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PostPosted: Thu Mar 02, 2017 11:38 pm 

Joined: Thu Mar 02, 2017 11:19 pm
Posts: 1
Hi everyone. Im almost new to the four winns family and would like some advice before i pull the plug. Its a very clean 2001 horizon 180. it has 225 hrs and original owner. Ive seen pictures and I'm about to go check it out over the weekend. Id like some advice on what to ask the owner and what to look for. i stumbled onto this site with the research i was trying to find and i figured why not ask you guys the experts since you own one. Im from the bay area CA and i really like the style of four wins for my family. https://monterey.craigslist.org/boa/6019916283.html I just want to know things to look for and questions i should ask. Thanks

) How many hours to the motor(s) have on them?
2) How often do you have them serviced? (Annually by Cert. Mechanic is Ideal)
3) Has the boat been stored in the water or on a trailer?


PostPosted: Fri Mar 03, 2017 4:14 am 
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Joined: Sat Jul 21, 2012 12:44 am
Posts: 733
Location: Las Vegas, NV
I'll pre-welcome you to the four winns family.

1) the hour meter in the pic says 224 hours.

I see rust on the trailer, so I'd ask if the boat was used in salt water.

I've never owned a horizon, so I'll ask the group; "Is that ladder mounted correctly? Looks like a strange place for the ladder."

Good Luck!


Chris and Alicia
Las Vegas, NV
1996 Four Winns 238 Vista Dlx 5.8Fi

Last edited by LVChris on Fri Mar 03, 2017 11:29 am, edited 1 time in total.

PostPosted: Fri Mar 03, 2017 10:10 am 
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Joined: Thu May 18, 2006 6:01 pm
Posts: 216
Location: Ohio
Looking at the catalog for that year, that is how the ladder is mounted. The swim platform must not be big enough for it to be recessed into it.

Here is where you can find the catalog and performance info: http://www.fourwinns.com/us/catalogs-and-product-information

Here is where to find a parts catalog http://parts.fwdealer.com/

PostPosted: Fri Mar 03, 2017 10:25 am 
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Joined: Sun Jul 22, 2012 5:10 pm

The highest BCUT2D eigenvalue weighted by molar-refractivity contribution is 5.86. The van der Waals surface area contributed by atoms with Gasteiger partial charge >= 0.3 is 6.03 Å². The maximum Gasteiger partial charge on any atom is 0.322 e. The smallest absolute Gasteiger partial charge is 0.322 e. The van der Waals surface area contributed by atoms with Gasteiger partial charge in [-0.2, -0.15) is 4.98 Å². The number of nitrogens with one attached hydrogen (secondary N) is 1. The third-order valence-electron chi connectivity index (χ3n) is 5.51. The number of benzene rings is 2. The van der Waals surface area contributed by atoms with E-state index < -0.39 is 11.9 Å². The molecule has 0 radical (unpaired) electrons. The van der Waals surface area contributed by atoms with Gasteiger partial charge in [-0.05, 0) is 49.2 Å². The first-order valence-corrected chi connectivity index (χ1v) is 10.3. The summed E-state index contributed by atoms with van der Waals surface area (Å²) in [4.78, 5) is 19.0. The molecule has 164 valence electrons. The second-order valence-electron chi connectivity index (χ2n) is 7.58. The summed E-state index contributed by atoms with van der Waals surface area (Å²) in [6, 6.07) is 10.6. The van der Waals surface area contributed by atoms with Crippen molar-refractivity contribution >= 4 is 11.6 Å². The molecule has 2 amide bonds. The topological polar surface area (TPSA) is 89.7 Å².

Posts: 2032
Location: West Palm Beach, FL
Welcome to the forum.

These engines often last 2000+ hours, or ~25-30 years (whichever comes first), so 224 hours is Very Low hours. Too low hours is sometimes a concern because it was not used often enough to keep moisture out of the engine internals + keep bearings and seals lubricated, etc. However, if this boat was really garage stored always (as the ad claims), then that should more than make up for it.

This boat also has Snap-in carpeting, Not Glued-in. I'm not sure about 2001, but in the late '90s, it was optional. Snap-in is far superior to glued-in because it means you have a fiberglass floor. This keeps water from going into the wood below, as long as all the screw holes were sealed.

The "Garage Stored" is the biggest feature here. Keeping the boat dry and protected from the Sun 99% of the time greatly extends the life of the Vinyl Interior, Electronics/wiring, Hull structure, Gelcoat, carpet, etc. In fact, it probably extends the life of some of these items by 3 to 4 times.

Looking at the pictures, the exhaust manifolds look like the originals (probably time to replace). The thermostat housing looks new or repainted. The Alternator looks like new (might have been replaced, and if they did it looks like they used a factory replacement which is a good sign for their maintenance attitude). The yellow bracket above the fuel pump does is not rusty like my 2000 is...which is a sign that it might not have been in a salty environment (and was kept dry as mentioned above).

The rust on the trailer does not look bad at all to me, because it is only where the paint gets scraped away at the folding tongue? These steel trailers rust from the inside out because they are not painted on the inside of the tubing. There are some drain holes in the bottom where you can stick a finger and feel the inside. Some rust inside will be normal, but you do not want to find large chunks of loose rust inside. If you use this trailer in salt water, you will probably only get another 1 or 2 years out of it as I did. If you only use it in fresh water it might have a lot of life left.


"Knot Easy" 2000 Horizon 240 Volvo 5.7GS /SX
tow: 2017 Honda PILOT EXL-AWD
prev. boats:
'87 Chaparral 198CXL 4.3 OMC Cobra
'69 Jetstar 16ft Ski Boat, 115hp Yamaha
'68 Aluminum Jon Boat, 3hp Sears
'64 Water Wings

PostPosted: Fri Mar 03, 2017 11:10 am 

Joined: Tue Aug 11, 2015 9:57 am
Posts: 23
I purchased my 2003 170 a couple years ago, which is very similar to the 180, and aside from prior owners being lazy with maintenance items (and me launching the boat without a plug..doh!) the boat has been good so far. A few thoughts: